When the film finally reached the cinemas at the end of 2012, the budget at the box office could not be re-recorded. However, it is doubtful whether this was due to the constant postponement of the start date. After all, with Chris Hemsworth ("Avengers") and Josh Hutcherson ("The Tributes of Panem") the movie has two very attractive stars, especially for a younger audience. And director Dan Bradley also did a very good job with the visual realization, of which you could already get an idea in the well edited first trailer. When it comes to action, "Red Dawn" can really convince. Just the invasion at the beginning is really good and explosively staged.
But what really sick the movie about is its script. Not only has patriotism been increased many times over compared to the original, instead of concentrating on a more logical scenario. Moreover, in many scenes the film simply looks like an advertising film of the American weapons lobby. In the course of the current discussions about tightening the weapons law, the supporters of the weapons lobby repeatedly argued that it is the constitutional right of every American to want to protect himself against attacks from outside with weapons. And if the evil North Koreans suddenly invade a small American town, then of course you have to have fast fire rifles and other large-caliber weapons at hand.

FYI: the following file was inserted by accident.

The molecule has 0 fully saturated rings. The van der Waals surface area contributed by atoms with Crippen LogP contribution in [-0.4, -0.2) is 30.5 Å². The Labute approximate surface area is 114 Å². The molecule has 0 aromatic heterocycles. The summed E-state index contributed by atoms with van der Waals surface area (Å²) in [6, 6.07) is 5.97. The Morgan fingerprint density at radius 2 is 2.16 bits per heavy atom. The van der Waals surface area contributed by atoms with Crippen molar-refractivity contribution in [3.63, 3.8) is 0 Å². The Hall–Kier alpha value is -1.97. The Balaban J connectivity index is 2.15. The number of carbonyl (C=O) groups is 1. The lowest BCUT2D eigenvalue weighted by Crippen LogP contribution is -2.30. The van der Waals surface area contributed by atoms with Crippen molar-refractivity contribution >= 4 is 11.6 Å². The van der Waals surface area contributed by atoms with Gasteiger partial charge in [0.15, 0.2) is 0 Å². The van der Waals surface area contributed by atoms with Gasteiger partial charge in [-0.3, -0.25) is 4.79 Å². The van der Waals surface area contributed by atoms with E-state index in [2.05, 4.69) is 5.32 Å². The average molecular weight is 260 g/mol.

Then it's a good thing that Jed is a navy that comes directly from a war zone and can therefore provide the right drill among the "Wolverines". And then there are sentences like "War is ugly and hard. But when you have to fight on your own doorstep, you fight for your family. Accompanied by music that is only so overflowing with pathos, such scenes of course leave a very nasty aftertaste, which is even intensified by the very stenciled drawing of the enemy image.
If you can overlook this and have fun rather than get excited about the very clichéd dialogues, then you get a solid action movie, which visually has some really strong moments to offer. So if you're looking for something just for the eye, you can access it here with confidence. But if you want to question the message or simply get a good, logical story, you will certainly not find many good sides to this hymn to American patriotism.